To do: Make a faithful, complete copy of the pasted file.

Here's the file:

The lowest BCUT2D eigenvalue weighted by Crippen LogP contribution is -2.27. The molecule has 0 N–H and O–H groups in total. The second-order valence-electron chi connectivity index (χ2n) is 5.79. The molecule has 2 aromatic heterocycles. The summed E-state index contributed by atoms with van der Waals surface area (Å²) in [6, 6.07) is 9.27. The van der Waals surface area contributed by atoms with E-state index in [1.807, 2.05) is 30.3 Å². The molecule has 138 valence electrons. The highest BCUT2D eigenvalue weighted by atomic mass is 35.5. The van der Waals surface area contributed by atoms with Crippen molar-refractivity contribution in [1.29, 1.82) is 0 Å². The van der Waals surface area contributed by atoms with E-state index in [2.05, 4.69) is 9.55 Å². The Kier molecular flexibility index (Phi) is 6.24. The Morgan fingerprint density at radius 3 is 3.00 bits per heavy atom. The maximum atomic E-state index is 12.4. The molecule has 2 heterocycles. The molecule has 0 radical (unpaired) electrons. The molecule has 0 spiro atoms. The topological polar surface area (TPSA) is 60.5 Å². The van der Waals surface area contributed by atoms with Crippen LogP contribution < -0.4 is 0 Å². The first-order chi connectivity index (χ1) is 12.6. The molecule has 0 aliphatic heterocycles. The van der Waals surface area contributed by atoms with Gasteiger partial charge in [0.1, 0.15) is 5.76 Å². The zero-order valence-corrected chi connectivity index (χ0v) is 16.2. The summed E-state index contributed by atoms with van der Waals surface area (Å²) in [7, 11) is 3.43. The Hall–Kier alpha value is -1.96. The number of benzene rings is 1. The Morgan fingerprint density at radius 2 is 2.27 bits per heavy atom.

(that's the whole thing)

The lowest BCUT2D eigenvalue weighted by Crippen LogP contribution is -2.27. The molecule has 0 N–H and O–H groups in total. The second-order valence-electron chi connectivity index (χ2n) is 5.79. The molecule has 2 aromatic heterocycles. The summed E-state index contributed by atoms with van der Waals surface area (Å²) in [6, 6.07) is 9.27. The van der Waals surface area contributed by atoms with E-state index in [1.807, 2.05) is 30.3 Å². The molecule has 138 valence electrons. The highest BCUT2D eigenvalue weighted by atomic mass is 35.5. The van der Waals surface area contributed by atoms with Crippen molar-refractivity contribution in [1.29, 1.82) is 0 Å². The van der Waals surface area contributed by atoms with E-state index in [2.05, 4.69) is 9.55 Å². The Kier molecular flexibility index (Phi) is 6.24. The Morgan fingerprint density at radius 3 is 3.00 bits per heavy atom. The maximum atomic E-state index is 12.4. The molecule has 2 heterocycles. The molecule has 0 radical (unpaired) electrons. The molecule has 0 spiro atoms. The topological polar surface area (TPSA) is 60.5 Å². The van der Waals surface area contributed by atoms with Crippen LogP contribution < -0.4 is 0 Å². The first-order chi connectivity index (χ1) is 12.6. The molecule has 0 aliphatic heterocycles. The van der Waals surface area contributed by atoms with Gasteiger partial charge in [0.1, 0.15) is 5.76 Å². The zero-order valence-corrected chi connectivity index (χ0v) is 16.2. The summed E-state index contributed by atoms with van der Waals surface area (Å²) in [7, 11) is 3.43. The Hall–Kier alpha value is -1.96. The number of benzene rings is 1. The Morgan fingerprint density at radius 2 is 2.27 bits per heavy atom.